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Depression / Mood Swings


#1

I’m curious to know if anyone else is struggling with depression as a result of their vas and what if anything has helped? For me it’s unclear if its brought about by the frustration of long term pain with no answers/relief or if there’s something more to do with hormonal imbalance. Suffice to say I’ve never really had depressive issues before, feels like out of the blue I’ll just want to cry some mornings. Other times I’m just irritable and extremely angry for what seems to be no reason. Loud noises really seem to get to me too. Certainly not a good place to be with 3 small kids. Prior to Vas I’ve never had any history of this, in fact I used to be a rather happy go lucky mellow person. The pain sure as hell sucks but the depression and mood swings are what’s really killing me and my relationship with my family. Has anyone done any kind of hormone therapy as a means to treat? Antidepressants? I’ll admit, I’m totally scared of antidepressants, hate the concept of mind altering drugs.


#2

Think about it. You have pain, anxiety and possibly regret. There is nothing closer to a mans soul than his John Thomas and we, voluntarily, have possibly scored an own goal! You’re going to be worried and quite right to. I was beside myself with all manner of emotions I had never had to deal with before all rolled into one big phat downer. The trick is realising that you are down and doing something about it. For me it was to get a grip, understand that I had to keep going, not be depressed and sort my situation out. I camped out at the GP surgery and became a botherer until I got sorted. I was facing disability from work and and a new relationship with my wife and family. Nightmare.
Anyhow, there is light at the end of the tunnel for you, I hope. The body is a great healer and with a truly positive attitude it will just be a matter of time. Remember that a lot of men came to this forum, like me, then got better and probably didn’t return. I still pop in now and again to see what’s happening.
I don’t know what your story is but chin up, your family is on your side and look to the future. Think carefully about antidepressants.
Hotubsrock!


#3

Wow this is timely. You are not the only one struggling with this. I feel like you have to get to a place where you just accept what happened. We will never be the way were were again 100%.

The question is do you have pain you can live/function with or not.

I could learn to live with a certain amount of discomfort but I am getting to a point where work is becoming difficult again. You are not really living successfully with pain if you are unable to enjoy life because of it.

I had a bout of depression when I was young but really thrived as working adult and in my married life until this happened. The vas did happen at a really bad stressful time in my life but I’m pretty sure I would have rebounded okay if I had not needlessly aquired chronic groin pain. Well not needlessly. Someone had to take care of birth control and I actually stepped up to help out my wife. Sadly in our situation I can’t say it was entirely my idea or that we had any sort of rational discussion about it in the context of my fears about the operation and the fact condoms were not really an option for me. Men don’t have good options. Just yank, snip, burn and putting a glove on our penis. So yes, I have regret. Again though if the pain was manageable, something I could live with I could get over it.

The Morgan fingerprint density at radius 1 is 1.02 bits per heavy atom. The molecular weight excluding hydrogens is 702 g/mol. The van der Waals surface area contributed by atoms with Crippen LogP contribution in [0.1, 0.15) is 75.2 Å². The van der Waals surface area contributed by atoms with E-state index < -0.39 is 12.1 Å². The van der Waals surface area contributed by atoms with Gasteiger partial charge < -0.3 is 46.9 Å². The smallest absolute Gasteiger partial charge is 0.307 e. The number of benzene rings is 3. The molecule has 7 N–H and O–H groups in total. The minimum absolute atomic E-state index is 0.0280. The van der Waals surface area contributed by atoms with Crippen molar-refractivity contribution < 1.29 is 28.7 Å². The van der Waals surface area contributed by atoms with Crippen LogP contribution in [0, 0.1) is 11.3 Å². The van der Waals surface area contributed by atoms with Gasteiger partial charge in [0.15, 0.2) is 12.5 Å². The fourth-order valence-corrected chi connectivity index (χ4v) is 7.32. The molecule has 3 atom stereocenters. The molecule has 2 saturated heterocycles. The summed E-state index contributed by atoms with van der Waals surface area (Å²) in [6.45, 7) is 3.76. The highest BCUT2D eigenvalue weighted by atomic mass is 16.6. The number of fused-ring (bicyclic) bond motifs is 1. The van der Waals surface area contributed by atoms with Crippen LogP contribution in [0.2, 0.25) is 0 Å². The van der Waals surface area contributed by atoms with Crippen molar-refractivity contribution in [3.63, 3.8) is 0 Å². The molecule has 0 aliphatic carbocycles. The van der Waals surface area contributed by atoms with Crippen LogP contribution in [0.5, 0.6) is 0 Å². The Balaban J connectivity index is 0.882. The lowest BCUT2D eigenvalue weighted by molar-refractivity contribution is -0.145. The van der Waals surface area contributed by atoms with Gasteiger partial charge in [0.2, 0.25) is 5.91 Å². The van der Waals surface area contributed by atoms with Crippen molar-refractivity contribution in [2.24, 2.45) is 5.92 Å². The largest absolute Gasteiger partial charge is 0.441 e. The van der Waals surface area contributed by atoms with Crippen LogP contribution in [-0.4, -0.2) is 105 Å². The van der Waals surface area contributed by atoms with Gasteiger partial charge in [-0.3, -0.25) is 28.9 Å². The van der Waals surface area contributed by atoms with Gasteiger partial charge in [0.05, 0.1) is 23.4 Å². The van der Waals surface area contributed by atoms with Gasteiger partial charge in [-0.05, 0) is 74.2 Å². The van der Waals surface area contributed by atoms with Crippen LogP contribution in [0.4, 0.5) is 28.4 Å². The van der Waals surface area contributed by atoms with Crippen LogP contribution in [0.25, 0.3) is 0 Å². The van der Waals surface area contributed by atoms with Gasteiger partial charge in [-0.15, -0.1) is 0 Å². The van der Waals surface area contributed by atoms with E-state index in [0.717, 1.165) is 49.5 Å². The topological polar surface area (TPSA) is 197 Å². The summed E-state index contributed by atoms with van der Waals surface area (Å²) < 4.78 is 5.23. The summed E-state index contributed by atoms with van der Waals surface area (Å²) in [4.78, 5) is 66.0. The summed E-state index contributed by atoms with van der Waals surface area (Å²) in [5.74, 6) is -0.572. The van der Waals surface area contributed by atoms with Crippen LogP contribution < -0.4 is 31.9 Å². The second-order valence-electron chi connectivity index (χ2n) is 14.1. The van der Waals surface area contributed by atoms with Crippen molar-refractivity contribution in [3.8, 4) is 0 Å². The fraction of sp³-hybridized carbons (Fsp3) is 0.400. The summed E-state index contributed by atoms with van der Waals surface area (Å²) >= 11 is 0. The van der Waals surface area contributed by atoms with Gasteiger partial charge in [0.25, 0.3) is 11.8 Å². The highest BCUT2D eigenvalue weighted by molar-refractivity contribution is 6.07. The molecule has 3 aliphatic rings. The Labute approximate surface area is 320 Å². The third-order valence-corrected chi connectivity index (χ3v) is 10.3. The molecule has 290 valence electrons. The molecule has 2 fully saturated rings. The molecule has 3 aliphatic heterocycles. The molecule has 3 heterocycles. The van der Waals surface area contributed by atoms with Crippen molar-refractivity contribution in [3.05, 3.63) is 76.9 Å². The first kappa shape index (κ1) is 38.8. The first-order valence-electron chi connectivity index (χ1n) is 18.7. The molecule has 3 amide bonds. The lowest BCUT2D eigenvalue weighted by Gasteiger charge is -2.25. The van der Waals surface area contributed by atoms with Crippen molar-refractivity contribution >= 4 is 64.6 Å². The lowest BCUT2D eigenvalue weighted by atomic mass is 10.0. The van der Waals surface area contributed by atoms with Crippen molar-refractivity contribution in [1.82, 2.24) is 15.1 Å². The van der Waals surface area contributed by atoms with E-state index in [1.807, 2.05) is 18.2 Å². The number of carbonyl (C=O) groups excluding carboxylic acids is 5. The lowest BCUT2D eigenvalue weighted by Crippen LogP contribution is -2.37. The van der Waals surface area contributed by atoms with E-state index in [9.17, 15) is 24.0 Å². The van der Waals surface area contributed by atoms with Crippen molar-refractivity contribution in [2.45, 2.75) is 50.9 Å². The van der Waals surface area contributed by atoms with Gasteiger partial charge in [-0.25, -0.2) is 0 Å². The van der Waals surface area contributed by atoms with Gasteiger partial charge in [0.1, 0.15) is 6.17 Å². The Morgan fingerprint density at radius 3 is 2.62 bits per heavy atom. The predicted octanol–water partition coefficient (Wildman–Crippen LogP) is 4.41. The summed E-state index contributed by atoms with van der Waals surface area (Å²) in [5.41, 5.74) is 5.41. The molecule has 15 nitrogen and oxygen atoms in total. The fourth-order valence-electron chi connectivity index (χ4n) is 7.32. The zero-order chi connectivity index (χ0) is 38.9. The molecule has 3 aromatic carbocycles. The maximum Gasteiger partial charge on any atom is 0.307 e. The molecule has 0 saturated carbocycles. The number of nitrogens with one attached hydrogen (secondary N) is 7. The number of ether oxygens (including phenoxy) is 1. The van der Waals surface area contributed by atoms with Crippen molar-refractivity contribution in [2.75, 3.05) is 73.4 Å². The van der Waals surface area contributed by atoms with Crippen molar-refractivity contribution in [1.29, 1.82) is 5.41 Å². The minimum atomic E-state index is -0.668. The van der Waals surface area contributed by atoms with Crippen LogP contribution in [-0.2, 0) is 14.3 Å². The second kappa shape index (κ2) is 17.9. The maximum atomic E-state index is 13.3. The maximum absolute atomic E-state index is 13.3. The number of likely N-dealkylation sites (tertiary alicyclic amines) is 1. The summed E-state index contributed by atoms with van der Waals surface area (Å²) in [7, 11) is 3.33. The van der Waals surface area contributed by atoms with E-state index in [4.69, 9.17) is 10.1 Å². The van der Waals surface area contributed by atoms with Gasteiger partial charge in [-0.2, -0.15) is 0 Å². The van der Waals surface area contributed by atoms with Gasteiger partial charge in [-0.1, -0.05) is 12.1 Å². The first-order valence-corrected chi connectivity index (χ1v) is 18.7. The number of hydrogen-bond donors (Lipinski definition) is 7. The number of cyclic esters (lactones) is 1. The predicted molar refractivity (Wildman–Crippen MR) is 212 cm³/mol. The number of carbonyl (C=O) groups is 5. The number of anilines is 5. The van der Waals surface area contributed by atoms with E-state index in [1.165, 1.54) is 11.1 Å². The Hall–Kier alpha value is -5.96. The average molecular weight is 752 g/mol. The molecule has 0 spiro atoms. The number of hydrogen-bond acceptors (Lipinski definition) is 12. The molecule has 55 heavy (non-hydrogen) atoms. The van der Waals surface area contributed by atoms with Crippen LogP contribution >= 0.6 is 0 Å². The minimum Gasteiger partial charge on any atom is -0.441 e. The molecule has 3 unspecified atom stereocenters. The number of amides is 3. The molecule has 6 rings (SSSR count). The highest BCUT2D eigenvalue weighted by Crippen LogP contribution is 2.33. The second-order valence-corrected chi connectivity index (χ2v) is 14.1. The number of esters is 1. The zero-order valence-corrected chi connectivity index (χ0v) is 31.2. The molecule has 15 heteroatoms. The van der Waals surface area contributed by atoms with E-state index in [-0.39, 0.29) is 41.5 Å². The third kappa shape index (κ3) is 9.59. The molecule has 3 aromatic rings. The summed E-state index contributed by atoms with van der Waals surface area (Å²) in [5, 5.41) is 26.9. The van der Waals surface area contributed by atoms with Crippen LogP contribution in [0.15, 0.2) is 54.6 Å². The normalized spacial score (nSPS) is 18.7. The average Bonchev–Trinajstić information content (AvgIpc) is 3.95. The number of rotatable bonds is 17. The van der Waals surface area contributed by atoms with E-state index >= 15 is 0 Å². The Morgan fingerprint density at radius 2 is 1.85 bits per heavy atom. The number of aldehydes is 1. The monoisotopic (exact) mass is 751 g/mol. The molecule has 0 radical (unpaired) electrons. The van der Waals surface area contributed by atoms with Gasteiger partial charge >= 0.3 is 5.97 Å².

You need to quickly make a plan of action and execute. The longer this drags out the worse it will be. I do recommend waiting a year if you can to see what happens if you think you can. For some men the pain resolves. Mine evolved slowly and steadily from the moment I got the operation.

It sure feels like we are alone but you are not. It’s cold comfort to know others are suffering as much as you are but it’s something.


#4

I’m no doctor (and I doubt even the doctors and researchers know for sure), but my gut tells me that gonads and the brain have a much more direct link than anyone realizes or is willing to admit. (Just ask any teenager, right?) I, myself, encountered severe panic disorder that began within three weeks of the start of my testicle pain and began to abate after my reversal.

Don’t be ashamed. Arrange to get help before you need it. I was in crisis mode, calling psychiatrists and being told that new patients couldn’t get an appointment for at least three months. And my urologist at the time was telling me my pain was basically a figment of my mind.

Persistence saved my bacon.

Best of luck,
Andrew…


#5

How’s it going Andrew?


#6

I’ve started on duloxetine. It’s an AD but it also reduces nerve pain. It has reduced my pain and am also on testosterone replacement due to the damage done at the time of the vas.

I suppose the duloxetine is killing two birds with one stone, helps pain and mood.


#7

I, sir, am doing very well – very little pain, healing mentally/emotionally, off all meds, doing well in school, volunteering, et cetera. I’m a lucky man.

Thanks for asking.


#8